by JESSICA MCKENZIE, Staff Writer
Since it was built in the late 19th century, Manhattan College has proudly shown the Chapel of De La Salle to prospective students and parents. Recently, however, students who frequent the chapel have noticed caution tape wrapped around a number of the pews inside. During this year’s Fall Convocation, which was held in the chapel, a few students even found drywall atop their seats in the pews.
According to Father Tom Franks, who has been the chaplain at the college for three years now, the deteriorating condition of the Chapel of De La Salle has been an issue for at least a year.
Last spring, Father Tom was working in the chapel in the middle of the night for 24 Hours for the Lord, an all-night vigil that allowed students to come to the chapel and pray at any hour. Walking around, he noticed plaster sprinkling down from the ceiling and put a work order into the Physical Plant.
Now six months later, plaster and dust continue to regularly fall from the ceiling above the sanctuary, right where Father Thom sits during services.
“It’s very visible. People will see it. We need open lines of communication to know what is happening with our chapel,” Father Tom said.
But this is not the first time he has seen this problem. As a priest who has worked in many chapels with high ceilings, he speculates that the issue might be roof leakage in Smith. If that is the case, Father Tom understands that this is a substantial undertaking.
Much like the Chapel of De La Salle, the Chapel of the Holy Infancy in Memorial Hall, has its own maintenance issues. While the scale of the issues are different, the space in Memorial Hall has pews that need repairing but there is no caution tape in the small chapel.
The number of maintenance issues across campus are mounting, but Father Tom is mainly concerned with the Chapel of De La Salle. The ceiling damage is coming dangerously close to the stained glass windows that were just installed in April 2016.
Father Tom acknowledges and appreciates the hard work of the Physical Plant workers. “There is a great emphasis on our charism and presence on campus… I think we should make sure that the college has the resources to direct their attention on the issues that are impacting the community.”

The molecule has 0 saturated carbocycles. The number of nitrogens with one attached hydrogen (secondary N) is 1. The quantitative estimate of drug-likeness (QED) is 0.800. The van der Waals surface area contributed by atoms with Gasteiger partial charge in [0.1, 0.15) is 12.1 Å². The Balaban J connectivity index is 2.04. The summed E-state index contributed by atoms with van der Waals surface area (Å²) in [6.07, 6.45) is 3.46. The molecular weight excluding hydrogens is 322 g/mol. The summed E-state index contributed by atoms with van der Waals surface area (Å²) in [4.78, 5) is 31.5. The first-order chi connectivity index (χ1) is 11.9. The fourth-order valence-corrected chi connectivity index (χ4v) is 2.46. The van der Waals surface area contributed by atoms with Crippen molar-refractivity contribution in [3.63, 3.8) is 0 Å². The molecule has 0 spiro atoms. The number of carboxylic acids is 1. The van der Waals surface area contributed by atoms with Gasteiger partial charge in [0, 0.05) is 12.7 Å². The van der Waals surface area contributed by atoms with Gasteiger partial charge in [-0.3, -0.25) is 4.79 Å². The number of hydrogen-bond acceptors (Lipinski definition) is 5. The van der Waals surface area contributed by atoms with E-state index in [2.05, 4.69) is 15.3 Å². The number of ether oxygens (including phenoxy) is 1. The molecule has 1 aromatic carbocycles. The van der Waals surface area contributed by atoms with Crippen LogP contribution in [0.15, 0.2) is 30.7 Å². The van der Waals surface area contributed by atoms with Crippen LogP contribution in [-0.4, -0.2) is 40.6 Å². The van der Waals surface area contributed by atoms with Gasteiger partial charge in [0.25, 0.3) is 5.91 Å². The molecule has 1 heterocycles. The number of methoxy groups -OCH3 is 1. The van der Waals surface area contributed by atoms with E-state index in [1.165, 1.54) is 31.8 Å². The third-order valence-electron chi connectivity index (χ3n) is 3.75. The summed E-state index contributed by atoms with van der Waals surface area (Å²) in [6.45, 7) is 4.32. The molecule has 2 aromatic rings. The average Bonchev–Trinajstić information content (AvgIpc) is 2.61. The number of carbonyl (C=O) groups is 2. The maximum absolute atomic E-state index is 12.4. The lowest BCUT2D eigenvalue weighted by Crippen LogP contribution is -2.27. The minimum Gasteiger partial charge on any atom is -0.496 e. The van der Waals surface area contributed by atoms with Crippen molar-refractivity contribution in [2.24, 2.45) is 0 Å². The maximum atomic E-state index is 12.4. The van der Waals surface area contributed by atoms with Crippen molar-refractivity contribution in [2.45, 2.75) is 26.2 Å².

The condition of the chapel is also a concern to the students on campus who use it regularly. Senior Naomi Uy, president of Music Ministry and member of the orchestra on campus, uses the chapel for rehearsal every Sunday and Monday night. “If we’re doing a performance or mass for [prospective students or parents], the quality of our performance is lessened because we can’t be proud of the state that the chapel is in,” Uy said.
She also described the dangers within the chapel. The stairs leading up to the choir loft are small, rusty and easy to fall down. The ceiling in the choir room leaks every time it rains. Sometimes the leaks are hot water, causing steam to rise from the trash can it is collected in. “We’re not up to par on the standard of repairing the things that need to be fixed on campus,” Uy said.
Uy participates in the music ministry activities in her church at home. In that sense, the Chapel of De La Salle has served as her home away from home.
“I have so many good memories there. It’s disheartening to see that not everybody cares about the chapel as much as I do,” she said.
In the meantime, Matthew McManness, vice president of finance and chief financial officer of Manhattan College, is the process of getting estimates on the repair of the roof, facade and parapet. Hopefully, this will remove any of the water issues in the chapel.
Once estimates are received, we can count on some progress for De La Salle.
“Work will begin as safely and as soon as possible,” McManness confirmed.